Cut a thin layer from the top of the loaf and place on the middle of the head to shape the nose a bit. If your loaf tin is thicker like mine trim one of the long sides so it is about 8cm (3 inches) horizontally. Cut a horizontal line across the top so it will sit against the head at an angle to make the neck.
Remove the trimmings and assemble the cake to look like an uniced giraffe, as in my photo. You will have quite a lot of cake leftover so you might want to make trifle or these cookies or just have a mountain of iced bits of leftover cake.
Make the icing (or frosting) by mixing icing sugar with the margarine and enough boiling water to make a smooth paste. I have given very approximate quantities here, so use your judgement on how much you need. Add some food colouring to make it green, either with green dye or a mixture of blue and yellow. Spread icing evenly over the cake with a butter knife. This is the most time consuming part of the preparation and requires patience to go around the nooks and crannies and do all the sides.
Icing the ears was the hardest. First I put some blobs of icing on and then use a knife dipped in a mug of hot water to spread it evenly without bits of cake showing. For the rest of the cake I first spread the icing on and then when it covered the whole giraffe, I used a knife dipped in a cup of hot water to smooth it.
Once the icing is smoothly covering the giraffe, it is time to give her some personality. I cut some white bits off a strawberries and cream jube and then cut the eyeball out of a coloured jube and used a tiny bit of icing to attach the eyeball to the white and put them on the cake where the eyes would be. I cut some liquorice strip and used it to go around each eye. I place the smarties at the bottom to be the nostrils.
I mixed two thirds green and a third blue sprinkles in a small bowl. I used a teaspoon to drop small piles of sprinkles and smoothed them out into round patches. I found it hard to do this without a few bits of sprinkles scattering outside the circle. Finally I spread a little icing over the chocolate liquorice logs and rolled them in the sprinkles. I made sure there was a little icing on the end to meet the head and also on the bottom so the ‘horns’ would stick to the head and to the board. In the AWW, it suggested wrapping thin liquorice strips tightly around a lollypop stick - or ice cream stick? - and placing a jube at the top.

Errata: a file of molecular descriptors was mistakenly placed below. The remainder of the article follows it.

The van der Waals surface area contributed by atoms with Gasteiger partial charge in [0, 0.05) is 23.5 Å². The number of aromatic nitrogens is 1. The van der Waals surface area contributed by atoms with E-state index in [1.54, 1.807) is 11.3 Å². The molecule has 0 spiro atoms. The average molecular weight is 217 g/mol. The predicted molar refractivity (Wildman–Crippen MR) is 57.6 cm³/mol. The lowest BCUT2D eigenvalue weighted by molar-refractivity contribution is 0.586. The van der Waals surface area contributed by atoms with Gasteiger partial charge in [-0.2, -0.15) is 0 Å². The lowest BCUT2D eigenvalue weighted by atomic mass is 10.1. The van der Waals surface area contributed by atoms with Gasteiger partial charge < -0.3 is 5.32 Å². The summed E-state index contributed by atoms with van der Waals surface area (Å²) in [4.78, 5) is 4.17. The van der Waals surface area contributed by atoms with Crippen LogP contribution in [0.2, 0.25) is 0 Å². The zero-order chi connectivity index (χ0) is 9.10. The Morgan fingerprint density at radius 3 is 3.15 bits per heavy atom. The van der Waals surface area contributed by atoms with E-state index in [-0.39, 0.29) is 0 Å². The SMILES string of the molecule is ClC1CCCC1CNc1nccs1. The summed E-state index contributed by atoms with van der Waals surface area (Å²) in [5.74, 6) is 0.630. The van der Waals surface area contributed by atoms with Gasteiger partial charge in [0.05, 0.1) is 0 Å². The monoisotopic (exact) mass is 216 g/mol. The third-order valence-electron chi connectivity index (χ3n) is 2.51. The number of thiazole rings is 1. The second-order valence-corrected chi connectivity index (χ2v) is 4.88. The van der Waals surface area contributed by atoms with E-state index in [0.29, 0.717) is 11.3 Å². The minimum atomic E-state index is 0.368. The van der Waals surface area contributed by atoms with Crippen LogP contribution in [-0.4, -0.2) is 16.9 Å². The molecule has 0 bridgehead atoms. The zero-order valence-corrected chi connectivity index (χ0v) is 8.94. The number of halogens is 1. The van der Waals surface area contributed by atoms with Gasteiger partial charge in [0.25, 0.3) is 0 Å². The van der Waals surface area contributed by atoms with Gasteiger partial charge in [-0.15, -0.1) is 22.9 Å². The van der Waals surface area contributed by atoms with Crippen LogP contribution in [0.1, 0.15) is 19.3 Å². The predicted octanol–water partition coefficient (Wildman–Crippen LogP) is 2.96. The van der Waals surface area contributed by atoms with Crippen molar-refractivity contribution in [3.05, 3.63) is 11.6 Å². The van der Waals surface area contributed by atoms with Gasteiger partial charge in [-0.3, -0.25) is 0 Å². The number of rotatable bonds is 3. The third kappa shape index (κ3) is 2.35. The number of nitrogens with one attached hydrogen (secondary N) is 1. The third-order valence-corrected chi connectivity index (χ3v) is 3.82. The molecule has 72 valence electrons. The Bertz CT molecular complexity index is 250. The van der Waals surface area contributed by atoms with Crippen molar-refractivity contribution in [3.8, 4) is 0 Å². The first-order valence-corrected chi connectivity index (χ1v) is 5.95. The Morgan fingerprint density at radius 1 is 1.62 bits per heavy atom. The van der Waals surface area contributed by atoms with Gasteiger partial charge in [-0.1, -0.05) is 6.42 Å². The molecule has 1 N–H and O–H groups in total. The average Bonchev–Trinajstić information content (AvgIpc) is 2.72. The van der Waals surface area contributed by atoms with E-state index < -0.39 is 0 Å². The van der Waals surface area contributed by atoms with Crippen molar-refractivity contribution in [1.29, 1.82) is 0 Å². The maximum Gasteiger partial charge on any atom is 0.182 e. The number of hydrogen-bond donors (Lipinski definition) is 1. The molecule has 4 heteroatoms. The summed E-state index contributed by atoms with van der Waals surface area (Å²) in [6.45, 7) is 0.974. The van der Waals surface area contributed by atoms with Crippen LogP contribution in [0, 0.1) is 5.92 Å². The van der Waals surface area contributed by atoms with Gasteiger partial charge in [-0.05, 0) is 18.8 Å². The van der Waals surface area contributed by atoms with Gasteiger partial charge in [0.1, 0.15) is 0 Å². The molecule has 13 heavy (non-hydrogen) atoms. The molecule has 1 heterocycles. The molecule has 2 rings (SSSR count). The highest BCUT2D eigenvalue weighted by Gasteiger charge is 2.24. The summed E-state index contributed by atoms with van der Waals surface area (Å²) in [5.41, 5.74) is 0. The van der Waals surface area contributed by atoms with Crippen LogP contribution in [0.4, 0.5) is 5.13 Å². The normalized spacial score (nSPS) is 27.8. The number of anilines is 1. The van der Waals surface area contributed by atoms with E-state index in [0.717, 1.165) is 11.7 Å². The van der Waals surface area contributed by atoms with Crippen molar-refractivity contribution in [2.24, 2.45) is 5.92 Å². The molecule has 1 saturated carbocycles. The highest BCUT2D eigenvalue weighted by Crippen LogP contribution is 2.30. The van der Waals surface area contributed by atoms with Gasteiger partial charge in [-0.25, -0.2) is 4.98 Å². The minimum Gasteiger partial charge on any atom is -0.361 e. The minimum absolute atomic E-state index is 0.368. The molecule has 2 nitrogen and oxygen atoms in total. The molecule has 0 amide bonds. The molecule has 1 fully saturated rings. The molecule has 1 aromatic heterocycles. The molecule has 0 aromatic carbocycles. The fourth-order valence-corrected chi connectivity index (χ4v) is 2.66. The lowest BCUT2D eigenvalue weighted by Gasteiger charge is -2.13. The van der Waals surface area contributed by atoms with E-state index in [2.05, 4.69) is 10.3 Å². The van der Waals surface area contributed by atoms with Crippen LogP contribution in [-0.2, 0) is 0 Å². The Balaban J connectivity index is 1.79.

NB if you don’t want to spoil the appearance of the giraffe with candles, you can have one or a few little cakes on the side to put candles in. Just spread cake(s) with green icing and decorate with some sprinkles or lollies (sweeties, candies) so it looks celebratory.
Choc-Lime Marble Cake
(adapted from the Australian Women’s Weekly Cakes and Slices Cookbook)
Enough to make 2 x round 20cm cakes or 2 x loaves
60g dark chocolate (I used a large dessertspoon of cocoa)
185g butter, softened
2 tsp vanilla essence
1½ cups sugar
3 cups self raising flour
1 1/8 cup milk
1 tbsp lime zest
Green food dye
Grease and line a lamington tin and a thin loaf tin (see instructions above). Preheat oven to 180 C. If using melted chocolate, melt it now so it cools while you prepare the batter.
Cream butter, vanilla essence and sugar. Add eggs, beating after each addition. (If you are catering for any gluten free diets, you can take out a few spoons of the mixture at this point and add a little gluten free flour, baking powder and milk then bake in a ramekin or muffin tin.) Add flour and milk and stir to combine.
Divide the mixture evenly among three bowls. Stir the melted chocolate or cocoa into one bowl, the lime zest and a few drops of green food dye into the second and leave the third bowl plain. Drop blobs of cake batter into the pans trying to evenly distribute the colours. Then take a knife and swirl the colours around once or twice to create a marbled effect.
Bake cakes in moderate oven for about 30 minutes or til a skewer comes out cleanly. Cool on a wire rack. The recipe suggested a fudge chocolate frosting but I chose a plain icing for the giraffe cake (see above).
On the stereo:
Café Concerto: Pulp